Forcing people into 12-step programs violates their right to religious freedom--and doesn't work, anyway.
For well over three decades, it's been common for the court and penal system to coerce drunk drivers and others convicted of alcohol-related offences into A.A. and/or 12-step treatment programs. Many others are coerced into 12-step treatment by employers, employee "assistance" programs, and professional licensing agencies.
In all, roughly a million Americans are ordered into treatment every year, and almost all of this treatment is based on the "spiritual" 12-steps approach. Most centers offer clients noalternatives
to A.A. or the 12-step approach. Given the overtlyreligious nature of 12-step programs
, this is a serious threat to religious freedom--and freedom from religion--that has so far received little attention.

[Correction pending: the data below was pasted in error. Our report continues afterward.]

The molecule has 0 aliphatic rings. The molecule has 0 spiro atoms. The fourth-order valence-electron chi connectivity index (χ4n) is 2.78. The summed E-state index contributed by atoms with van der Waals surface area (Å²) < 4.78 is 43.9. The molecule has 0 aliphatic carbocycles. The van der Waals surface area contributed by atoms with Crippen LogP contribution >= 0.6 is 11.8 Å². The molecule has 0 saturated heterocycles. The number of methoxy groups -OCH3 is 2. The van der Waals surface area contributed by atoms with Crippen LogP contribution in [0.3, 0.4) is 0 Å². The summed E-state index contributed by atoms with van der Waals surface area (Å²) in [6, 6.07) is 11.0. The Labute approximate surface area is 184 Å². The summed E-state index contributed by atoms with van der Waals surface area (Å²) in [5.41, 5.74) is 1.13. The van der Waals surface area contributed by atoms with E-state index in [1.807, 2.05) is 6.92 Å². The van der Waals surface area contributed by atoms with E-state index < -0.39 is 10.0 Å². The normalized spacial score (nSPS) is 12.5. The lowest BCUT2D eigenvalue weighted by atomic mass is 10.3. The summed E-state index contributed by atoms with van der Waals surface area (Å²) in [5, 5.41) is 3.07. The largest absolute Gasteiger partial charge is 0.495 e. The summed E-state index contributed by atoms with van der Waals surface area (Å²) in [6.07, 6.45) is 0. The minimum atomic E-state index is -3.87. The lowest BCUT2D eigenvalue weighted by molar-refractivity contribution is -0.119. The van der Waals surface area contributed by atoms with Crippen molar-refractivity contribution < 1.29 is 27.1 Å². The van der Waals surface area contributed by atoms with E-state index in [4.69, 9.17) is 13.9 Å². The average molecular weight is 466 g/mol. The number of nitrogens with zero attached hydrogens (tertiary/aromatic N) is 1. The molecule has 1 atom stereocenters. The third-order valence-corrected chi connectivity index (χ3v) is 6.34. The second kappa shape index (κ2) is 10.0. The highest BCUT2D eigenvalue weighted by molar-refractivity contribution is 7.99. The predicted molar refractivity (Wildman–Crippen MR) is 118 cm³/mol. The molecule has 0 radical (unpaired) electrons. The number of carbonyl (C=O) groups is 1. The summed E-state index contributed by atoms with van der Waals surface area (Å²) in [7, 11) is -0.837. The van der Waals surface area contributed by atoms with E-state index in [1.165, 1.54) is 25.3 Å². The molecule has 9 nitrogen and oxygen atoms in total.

Obviously, drunk drivers should be kept off the roads, and some of the individuals coerced into treatment do need help; but research indicates that A.A. is not only ineffective, it may actually be worse than no treatment at all.
There have been only two studies of A.A.'s effectiveness conducted with the proper scientific controls. Both of these studies indicated that A.A. attendance works no better than, and perhaps not as well as, no alcoholism treatment at all. One of the studies showed that a secular approach, Rational Behavior Therapy (now known as Rational Emotive Behavior Therapy), worked much better than A.A.